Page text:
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Capital flight from developing economies has accelerated, most spectacularly from Russia. A toxic mix of falling oil prices and international sanctions unnerved investors and led to a collapse in the Russian rouble and equity markets in mid-December. Measures introduced by the Russian authorities and flatter oil prices have been enough to calm markets for now. However, it is likely that the crisis will escalate further. There are a number of commodity producing countries that are also facing potential crises, such as Brazil, Nigeria and Venezuela. There is also a risk of cross-border contagion as investors flee from risky markets as has occurred in the case of Russia, Ukraine and other Eastern European countries, such as Hungary.


Oil prices have fallen around 48% since June leading to a steady deterioration in the outlook for a number of oil-exporting countries, with Russia occupying most of the headlines. The Russian rouble weakened as falling oil prices negatively impacted the current account. Hydrocarbons accounted for 69% of export revenue in 2013 while the current account surplus is narrow (1.6% of GDP in 2013). Meanwhile, tensions in Ukraine and the steady tightening of US and EU sanctions against Russian banks, corporations and individuals eroded their ability to raise external financing. The combined effect of oil price declines and sanctions unnerved investors leading to capital flight. As a result, Russia fell into a currency crisis and the rouble crashed 37% in one day on 16 December.

The weakening of the rouble has had a negative impact on the economy and Russian companies—a recession is expected next year and equity markets have experienced a sharp selloff. Moreover, servicing the external debt of Russian banks and corporations (which totals around USD700bn or 33% of GDP) has been made tougher with the rouble depreciation, causing a drag on the economy and raising concerns about defaults. While a weaker currency can normally boost export competitiveness, this is not the case when the main export commodity is oil where the price is determined internationally. All these factors weighed heavily on the rouble and equity markets. Since June, Russia’s equity index—adjusted for the weaker rouble—fell 41%.

Equity Indices in USD

(Indices based to 30 June 2014 and adjusted into USD from local currencies, the five worst performing developing countries)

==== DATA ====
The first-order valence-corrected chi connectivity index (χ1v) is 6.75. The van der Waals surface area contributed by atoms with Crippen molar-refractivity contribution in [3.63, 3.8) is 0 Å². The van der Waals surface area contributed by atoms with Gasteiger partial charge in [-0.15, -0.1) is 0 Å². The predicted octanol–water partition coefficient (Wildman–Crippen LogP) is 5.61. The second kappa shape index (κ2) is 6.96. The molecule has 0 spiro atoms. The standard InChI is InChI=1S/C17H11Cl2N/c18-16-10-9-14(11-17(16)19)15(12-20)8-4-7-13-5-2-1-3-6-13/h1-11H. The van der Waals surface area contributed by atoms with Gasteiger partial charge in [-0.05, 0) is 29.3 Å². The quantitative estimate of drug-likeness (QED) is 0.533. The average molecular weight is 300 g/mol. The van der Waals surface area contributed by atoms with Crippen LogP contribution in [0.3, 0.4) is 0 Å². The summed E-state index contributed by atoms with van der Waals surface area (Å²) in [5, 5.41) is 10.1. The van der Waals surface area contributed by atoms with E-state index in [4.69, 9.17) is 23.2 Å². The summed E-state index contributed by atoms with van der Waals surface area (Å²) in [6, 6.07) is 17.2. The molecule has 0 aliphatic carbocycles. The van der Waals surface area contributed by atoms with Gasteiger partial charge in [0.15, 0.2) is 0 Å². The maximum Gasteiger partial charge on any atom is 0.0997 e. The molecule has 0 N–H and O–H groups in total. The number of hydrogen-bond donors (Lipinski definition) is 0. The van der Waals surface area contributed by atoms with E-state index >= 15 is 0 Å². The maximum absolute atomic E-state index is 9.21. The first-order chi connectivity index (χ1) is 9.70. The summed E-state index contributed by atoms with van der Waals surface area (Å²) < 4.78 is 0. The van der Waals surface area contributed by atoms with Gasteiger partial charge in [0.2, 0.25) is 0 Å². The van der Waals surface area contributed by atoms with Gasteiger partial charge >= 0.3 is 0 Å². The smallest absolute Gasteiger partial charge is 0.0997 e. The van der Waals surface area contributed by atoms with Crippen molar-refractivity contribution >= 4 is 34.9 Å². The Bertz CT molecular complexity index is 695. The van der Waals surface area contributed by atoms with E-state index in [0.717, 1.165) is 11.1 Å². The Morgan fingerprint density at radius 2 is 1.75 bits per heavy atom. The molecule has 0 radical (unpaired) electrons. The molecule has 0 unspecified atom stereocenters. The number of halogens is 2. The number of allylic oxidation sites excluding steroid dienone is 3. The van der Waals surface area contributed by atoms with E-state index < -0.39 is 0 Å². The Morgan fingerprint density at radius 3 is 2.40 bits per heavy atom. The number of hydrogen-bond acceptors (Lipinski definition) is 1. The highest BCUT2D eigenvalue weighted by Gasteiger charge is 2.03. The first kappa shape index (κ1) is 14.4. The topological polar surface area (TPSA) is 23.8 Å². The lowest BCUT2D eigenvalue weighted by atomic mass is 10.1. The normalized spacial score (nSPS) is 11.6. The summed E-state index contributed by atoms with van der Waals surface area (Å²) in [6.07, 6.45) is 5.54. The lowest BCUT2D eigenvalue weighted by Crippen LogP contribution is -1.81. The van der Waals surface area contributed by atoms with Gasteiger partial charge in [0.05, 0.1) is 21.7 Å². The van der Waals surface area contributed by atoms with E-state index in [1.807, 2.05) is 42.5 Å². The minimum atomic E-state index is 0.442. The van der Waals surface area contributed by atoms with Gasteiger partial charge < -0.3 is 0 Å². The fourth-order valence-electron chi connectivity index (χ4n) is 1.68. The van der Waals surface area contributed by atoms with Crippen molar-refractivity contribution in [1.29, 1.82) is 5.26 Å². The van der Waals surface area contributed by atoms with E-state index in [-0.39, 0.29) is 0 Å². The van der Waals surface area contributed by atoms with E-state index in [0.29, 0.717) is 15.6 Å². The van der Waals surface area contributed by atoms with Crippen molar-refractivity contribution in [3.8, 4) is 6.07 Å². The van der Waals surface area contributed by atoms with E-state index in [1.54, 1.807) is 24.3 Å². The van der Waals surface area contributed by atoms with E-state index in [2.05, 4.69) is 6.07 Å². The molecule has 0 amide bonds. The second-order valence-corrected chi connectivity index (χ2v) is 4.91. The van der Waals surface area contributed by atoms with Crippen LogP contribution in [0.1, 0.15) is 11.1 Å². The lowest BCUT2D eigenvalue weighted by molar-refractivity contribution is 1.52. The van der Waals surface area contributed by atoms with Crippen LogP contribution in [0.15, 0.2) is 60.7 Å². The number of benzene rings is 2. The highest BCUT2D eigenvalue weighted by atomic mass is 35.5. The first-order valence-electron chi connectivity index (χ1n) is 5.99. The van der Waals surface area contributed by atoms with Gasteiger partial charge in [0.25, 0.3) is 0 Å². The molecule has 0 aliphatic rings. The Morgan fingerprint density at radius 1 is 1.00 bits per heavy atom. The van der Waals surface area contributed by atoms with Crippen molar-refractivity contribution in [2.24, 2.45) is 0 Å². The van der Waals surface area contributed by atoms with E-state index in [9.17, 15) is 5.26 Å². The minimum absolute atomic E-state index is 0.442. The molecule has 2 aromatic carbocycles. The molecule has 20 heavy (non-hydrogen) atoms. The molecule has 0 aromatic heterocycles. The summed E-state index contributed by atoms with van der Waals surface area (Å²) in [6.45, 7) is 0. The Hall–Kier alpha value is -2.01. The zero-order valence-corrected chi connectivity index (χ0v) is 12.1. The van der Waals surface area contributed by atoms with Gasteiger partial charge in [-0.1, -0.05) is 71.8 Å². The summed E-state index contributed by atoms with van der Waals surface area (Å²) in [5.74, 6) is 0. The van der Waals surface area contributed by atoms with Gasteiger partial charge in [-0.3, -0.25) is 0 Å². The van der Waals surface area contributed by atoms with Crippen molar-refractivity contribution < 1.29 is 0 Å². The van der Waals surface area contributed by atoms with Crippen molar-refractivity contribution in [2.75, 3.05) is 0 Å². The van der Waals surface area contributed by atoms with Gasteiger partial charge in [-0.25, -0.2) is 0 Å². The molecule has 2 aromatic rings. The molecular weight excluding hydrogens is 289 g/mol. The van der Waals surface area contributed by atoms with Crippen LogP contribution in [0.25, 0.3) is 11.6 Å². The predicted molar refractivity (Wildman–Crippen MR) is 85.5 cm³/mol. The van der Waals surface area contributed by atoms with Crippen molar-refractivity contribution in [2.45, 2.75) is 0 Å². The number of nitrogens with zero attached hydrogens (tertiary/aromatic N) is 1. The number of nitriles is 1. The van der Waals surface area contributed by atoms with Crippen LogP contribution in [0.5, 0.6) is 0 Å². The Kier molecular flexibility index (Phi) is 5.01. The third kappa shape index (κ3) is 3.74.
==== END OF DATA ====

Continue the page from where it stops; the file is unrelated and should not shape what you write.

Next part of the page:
Equity Indices in USD

 Source: Bloomberg and QNB Group analysis


The authorities have responded with a number of measures and the rouble and equity markets have recovered—the USD adjusted equity index is up 20% since the trough. In October, the Central Bank of Russia (CBR) intervened heavily in foreign exchange markets to try and keep the exchange rate within its target range. The CBR stopped intervening in early November and allowed the currency to float freely. However, it resumed interventions in December as the currency collapsed. The CBR also hiked interest rates by 100 basis points to 10.5% on 12 December and followed up with another more dramatic overnight increase of 650 basis points on 16 December. Unfortunately, this was not enough to stop the rouble collapsing 37% on the same day.

After the collapse, the Russian authorities announced further stabilisation measures. The CBR announced a USD18bn recapitalisation plan for the banking system and the government imposed new duties on the export of grains to ease domestic price pressures. Furthermore, Chinese officials signalled on 21 December that they would be willing to expand a USD24bn currency swap with Russia that was originally agreed in October. Finally, on 23 December, the government introduced “soft” capital controls limiting the foreign exchange assets that Russian state-owned exporters could hold. Equity markets and the rouble in Russia recovered following these measures as fears of further collapse receded.

Russia is not the only country facing difficulties and there is a risk that crises could emerge elsewhere. In Nigeria, the naira has weakened 10% since June and the stockmarket is down 29%. In Venezuela, the black-market exchange rate has weakened around 40%, inflation is over 60%, international reserves are low and the country is running out of basic goods. In Brazil, the dollar adjusted equity index has fallen 22% since June on lower oil and commodity prices and due to political uncertainty around the recent elections.

The rouble’s collapse had an impact across developing economies, raising concerns about cross-border contagion. The worst-hit were Eastern European countries such as Ukraine and Hungary. Additionally, Bulgarian, Czech, Polish and Romanian equity markets have all fallen by 15% or more since June. These countries have been dragged down by the deteriorating political situation in Russia and Ukraine and were particularly severely impacted by the collapse of the rouble in December. There appears to be some risk of financial contagion from a balance of payments crisis in Russia to other countries in Eastern Europe.

In summary, oil prices remain low at around USD60/barrel, compared with a peak of USD115 in June. Oil prices are not expected to recover to USD100 levels in the next five years. Therefore, Russia, Nigeria and Venezuela all remain at risk of crisis. This could lead to contagion, weaker currencies and slower growth in a number of developing economies. However, Qatar is unlikely to suffer from contagion as it has been resilient so far. Although, its equity market has been hit by lower oil prices, it is still around 5% higher compared with the end of June.


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